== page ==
Wiltshire's chief constable defends the force's PCSOs

Chief constable Brian Moore
Image caption Mr Moore said he received "tremendous feedback" on the work PCSOs did

Wiltshire's chief constable has defended the role of Police Community Support Officers within the force.

Brian Moore was responding to criticism in an webchat about policing issues that PCSOs cost the force £1.7m a year and had "absolutely no powers".

Mr Moore said he provided PCSOs with 17 powers which was "the minimum required" for them to do their job in Wiltshire.

"Pcs often get called away from their beat.. the net effect is that there is no police presence," he said.

Paperwork requirements

"The purpose of a PCSO is to stay on his or her beat for as much of the day as is possible, listening to and resolving local problems, the vast majority of which do not involve the use of police powers at all.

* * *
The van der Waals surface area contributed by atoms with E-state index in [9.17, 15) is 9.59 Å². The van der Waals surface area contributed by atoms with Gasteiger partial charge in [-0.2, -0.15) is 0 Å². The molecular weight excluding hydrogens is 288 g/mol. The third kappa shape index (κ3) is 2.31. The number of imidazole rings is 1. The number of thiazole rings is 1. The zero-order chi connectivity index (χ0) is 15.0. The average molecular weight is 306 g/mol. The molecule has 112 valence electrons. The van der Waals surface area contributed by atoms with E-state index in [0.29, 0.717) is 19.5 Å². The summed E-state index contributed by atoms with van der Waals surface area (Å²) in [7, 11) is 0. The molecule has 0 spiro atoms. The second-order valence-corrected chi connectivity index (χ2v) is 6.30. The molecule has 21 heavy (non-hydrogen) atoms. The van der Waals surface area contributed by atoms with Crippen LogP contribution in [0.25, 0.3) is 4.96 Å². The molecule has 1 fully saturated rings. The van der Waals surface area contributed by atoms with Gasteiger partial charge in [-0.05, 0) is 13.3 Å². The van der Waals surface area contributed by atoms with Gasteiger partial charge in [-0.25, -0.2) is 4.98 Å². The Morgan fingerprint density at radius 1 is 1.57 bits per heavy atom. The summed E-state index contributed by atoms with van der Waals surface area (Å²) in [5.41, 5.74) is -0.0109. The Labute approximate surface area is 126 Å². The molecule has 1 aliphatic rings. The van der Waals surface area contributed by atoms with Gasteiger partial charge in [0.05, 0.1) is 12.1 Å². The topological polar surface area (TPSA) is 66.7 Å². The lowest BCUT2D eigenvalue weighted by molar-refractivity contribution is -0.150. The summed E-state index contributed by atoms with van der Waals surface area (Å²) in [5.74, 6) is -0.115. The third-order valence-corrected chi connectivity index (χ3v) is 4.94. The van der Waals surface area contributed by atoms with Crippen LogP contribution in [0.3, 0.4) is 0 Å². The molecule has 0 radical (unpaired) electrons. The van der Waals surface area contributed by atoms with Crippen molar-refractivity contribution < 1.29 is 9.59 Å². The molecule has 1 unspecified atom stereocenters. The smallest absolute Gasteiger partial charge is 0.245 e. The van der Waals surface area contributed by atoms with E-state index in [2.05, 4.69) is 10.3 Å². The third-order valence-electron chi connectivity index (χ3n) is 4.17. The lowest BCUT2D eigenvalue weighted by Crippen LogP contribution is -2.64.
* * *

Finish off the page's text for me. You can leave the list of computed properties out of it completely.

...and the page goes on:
"Our experience with police officers, who have many powers, is that they are called away from their beat to deal with persons in custody, complete paperwork and then go to court for sometimes for days and the net effect is there is no police presence in their area."

Mr Moore was also asked if the force would be better off using the money spent on its 121 PCSOs to employ 74 "real" police officers.

He said he believed the balance between Pcs and PCSOs was about right in the Wiltshire force, adding that he received "tremendous feedback" as to the work PCSOs performed.

PCSOs were introduced in 2002 in England and Wales under the Police Reform Act by the then Home Secretary David Blunkett.

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